Eteplirsen is Sarepta's lead drug candidate that is designed to address the underlying cause of DMD by enabling the production of a functional dystrophin protein. Data from clinical studies of eteplirsen in DMD patients have demonstrated a broadly favorable safety and tolerability profile and restoration of dystrophin protein expression. Eteplirsen uses Sarepta's novel phosphorodiamidate morpholino oligomer (PMO)-based chemistry and proprietary exon-skipping technology to skip exon 51 of the dystrophin gene enabling the repair of specific genetic mutations that affect approximately 13 percent of the total DMD population. By skipping exon 51, eteplirsen may restore the gene's ability to make a shorter, but still functional, form of dystrophin from messenger RNA, or mRNA. Promoting the synthesis of a truncated dystrophin protein is intended to improve, stabilize or significantly slow the disease process and prolong and improve the quality of life for patients with DMD.
Sarepta is also developing other PMO-based exon-skipping drug candidates intended to treat additional patients with DMD.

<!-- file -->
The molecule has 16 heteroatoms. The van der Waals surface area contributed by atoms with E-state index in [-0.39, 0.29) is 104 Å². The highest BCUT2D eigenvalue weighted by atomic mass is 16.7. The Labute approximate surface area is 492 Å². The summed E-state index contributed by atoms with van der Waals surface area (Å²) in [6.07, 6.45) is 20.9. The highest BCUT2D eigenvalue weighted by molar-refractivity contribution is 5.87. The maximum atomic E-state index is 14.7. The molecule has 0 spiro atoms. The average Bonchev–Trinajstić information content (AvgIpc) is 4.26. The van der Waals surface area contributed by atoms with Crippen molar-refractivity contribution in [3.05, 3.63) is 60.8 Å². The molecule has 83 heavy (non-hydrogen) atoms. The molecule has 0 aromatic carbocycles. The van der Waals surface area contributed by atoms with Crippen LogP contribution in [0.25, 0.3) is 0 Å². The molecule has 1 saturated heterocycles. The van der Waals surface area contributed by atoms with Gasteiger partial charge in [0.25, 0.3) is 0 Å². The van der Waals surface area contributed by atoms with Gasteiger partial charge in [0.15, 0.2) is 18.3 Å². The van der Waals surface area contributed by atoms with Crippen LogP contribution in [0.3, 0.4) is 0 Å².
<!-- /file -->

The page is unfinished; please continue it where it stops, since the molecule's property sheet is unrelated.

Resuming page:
About Sarepta Therapeutics
Sarepta Therapeutics is focused on developing first-in-class RNA-based therapeutics to improve and save the lives of people affected by serious and life-threatening rare and infectious diseases. The Company's diverse pipeline includes its lead program eteplirsen, for Duchenne muscular dystrophy, as well as potential treatments for some of the world's most lethal infectious diseases. Sarepta aims to build a leading, independent biotech company dedicated to translating its RNA-based science into transformational therapeutics for patients who face significant unmet medical needs. For more information, please visit us at www.sareptatherapeutics.com.
Forward-Looking Statements and Information